Yes Sorry about that. I have to get another phone line to my lab to start testing this stuff.
Will be away this week but back in the saddle next week.
One problem I run into all the time, including today.
Client with a cable modem only one IP address is available from the cable company. I use 192.168.1.x/24 for the internal network.

They always want to be able to get to any specific machine from the outside with a remote controll product.
Is this possible? Maybe by forcing the remote control product to use port x for host 1, x+1 for host 2 etc. Have you ever done/thought about this sort of thing?
With the webramp and the visable computer I can pick one host to connect to but not more.

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by:jlevie
ID: 2664054
That's a common problem with all NPAT implmentations, since it's doing a port forward to the inside IP. If you can set the ports that the service uses (on both ends of course) then, yes you should be able to port forward each of the sequential ports to unique inside machines.
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by:davidpm
ID: 2670290
Something just came up again today. Some of our services DSL for example charge extra for ip addresses. For example if I have 50 hosts but only 5 need static ip addresses. For example one host needs pc anywhere access, one is a web server, and a couple share a database through IP. Is there a way I could use NPAT with 192.68.1.x addresses for all 50 hosts then associate the 4 extra routable addresses with a 192.168.1.x address at the router side. Sort of a one-to-one mapping. This way each host would have a local 192 address and 4 hosts would also have an externaly available real address and we only have to pay for 5.
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by:jlevie
ID: 2671084
Not with ipchains, it can only do NPAT. Unfortunately it won't work on anything but a 2.0.x Linux kernel, but ipfilters can do real NAT (& firewalling) of all persuasions (many-to-one, many-to-a-pool, and one-to). You can mix'n'match the NAT forms in the same box. It works fine under FreeBSD and Solaris x86 and makes a dynamite gateway. The homepage for is: http://cheops.anu.edu.au/~avalon/ip-filter.html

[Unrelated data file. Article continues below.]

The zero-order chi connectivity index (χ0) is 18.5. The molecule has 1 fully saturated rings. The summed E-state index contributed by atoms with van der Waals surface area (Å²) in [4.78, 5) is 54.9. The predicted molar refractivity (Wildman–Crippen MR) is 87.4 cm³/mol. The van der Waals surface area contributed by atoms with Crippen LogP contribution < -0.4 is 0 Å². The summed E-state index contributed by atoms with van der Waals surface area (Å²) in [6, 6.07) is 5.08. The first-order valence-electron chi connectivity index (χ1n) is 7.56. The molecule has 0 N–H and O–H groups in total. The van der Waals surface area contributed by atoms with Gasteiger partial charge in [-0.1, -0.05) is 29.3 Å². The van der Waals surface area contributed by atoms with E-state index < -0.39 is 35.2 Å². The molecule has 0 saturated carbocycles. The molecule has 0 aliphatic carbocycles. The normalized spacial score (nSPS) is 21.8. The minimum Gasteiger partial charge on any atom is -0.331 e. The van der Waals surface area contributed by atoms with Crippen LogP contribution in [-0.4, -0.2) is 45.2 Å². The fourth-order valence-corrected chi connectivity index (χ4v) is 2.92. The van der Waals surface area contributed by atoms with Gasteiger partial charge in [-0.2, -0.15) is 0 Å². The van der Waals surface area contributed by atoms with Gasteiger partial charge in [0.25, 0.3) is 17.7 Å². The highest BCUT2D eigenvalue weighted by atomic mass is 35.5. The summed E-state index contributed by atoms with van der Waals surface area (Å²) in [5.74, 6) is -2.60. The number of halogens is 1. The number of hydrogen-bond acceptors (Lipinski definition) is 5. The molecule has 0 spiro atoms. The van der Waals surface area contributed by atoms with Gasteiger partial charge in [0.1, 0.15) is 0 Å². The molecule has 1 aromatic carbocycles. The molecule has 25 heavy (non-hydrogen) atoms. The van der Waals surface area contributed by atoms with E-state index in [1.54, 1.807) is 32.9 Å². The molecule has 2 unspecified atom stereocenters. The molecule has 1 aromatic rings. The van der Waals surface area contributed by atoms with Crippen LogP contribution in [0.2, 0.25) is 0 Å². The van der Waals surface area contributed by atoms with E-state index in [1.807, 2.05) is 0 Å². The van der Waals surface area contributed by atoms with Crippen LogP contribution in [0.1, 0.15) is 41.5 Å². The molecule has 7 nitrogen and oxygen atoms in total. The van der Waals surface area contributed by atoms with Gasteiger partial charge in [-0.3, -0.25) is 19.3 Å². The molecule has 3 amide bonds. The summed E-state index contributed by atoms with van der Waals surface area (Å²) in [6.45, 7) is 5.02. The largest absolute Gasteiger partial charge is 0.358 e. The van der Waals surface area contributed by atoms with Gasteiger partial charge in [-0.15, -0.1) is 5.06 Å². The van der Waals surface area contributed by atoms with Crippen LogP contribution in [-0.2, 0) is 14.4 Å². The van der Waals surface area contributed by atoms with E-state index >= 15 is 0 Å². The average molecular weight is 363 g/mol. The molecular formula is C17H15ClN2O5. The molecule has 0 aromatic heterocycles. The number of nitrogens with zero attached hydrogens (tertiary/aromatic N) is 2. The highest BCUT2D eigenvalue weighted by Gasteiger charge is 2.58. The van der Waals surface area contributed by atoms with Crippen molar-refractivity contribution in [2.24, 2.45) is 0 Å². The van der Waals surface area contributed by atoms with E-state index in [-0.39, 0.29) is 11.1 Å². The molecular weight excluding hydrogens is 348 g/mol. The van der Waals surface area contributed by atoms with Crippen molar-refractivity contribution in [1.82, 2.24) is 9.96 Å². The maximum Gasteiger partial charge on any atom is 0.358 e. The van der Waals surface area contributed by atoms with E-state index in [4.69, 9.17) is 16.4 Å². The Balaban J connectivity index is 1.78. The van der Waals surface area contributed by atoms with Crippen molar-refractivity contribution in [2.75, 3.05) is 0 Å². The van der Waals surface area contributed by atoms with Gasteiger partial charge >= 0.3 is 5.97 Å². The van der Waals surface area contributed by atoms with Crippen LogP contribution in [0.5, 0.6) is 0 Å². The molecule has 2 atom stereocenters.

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Author Comment

by:davidpm
ID: 2671153
I'll take another look at that one. You mentioned it early on but I missed it somehow.
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by:davidpm
ID: 2671166
I'm a little afraid of it because I have never used freebsd only linux.
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by:davidpm
ID: 2671170
Are there any similer projects in linux?
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jlevie earned 50 total points
ID: 2671354
I don't know of any projects to give Linux the kind of fuctionality that ipfilters has, but someone might be working on it. It's possible that ipfilters could be made to work under Linux. Right now it takes a kernel source mod, and while that was done for the 2.0.x kernel it has never been updated for the 2.2.x kernels, so far as I've been able to determine. I think I understand the problem, and to some degree agree with the author's view. All of the OS's that ipfilters works on do have a much cleaner interface into the networking structure that doesn't require something as dramatic as modifying the kernel source.

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by:davidpm
ID: 2761354
I'm not going to be able to get to this project due to other more pressing learning requirments. Your insites were excellent thankyou. When I get back to this subject I'm sure I'll need more help to acutally make it work.
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by:jlevie
ID: 2761438
Okay...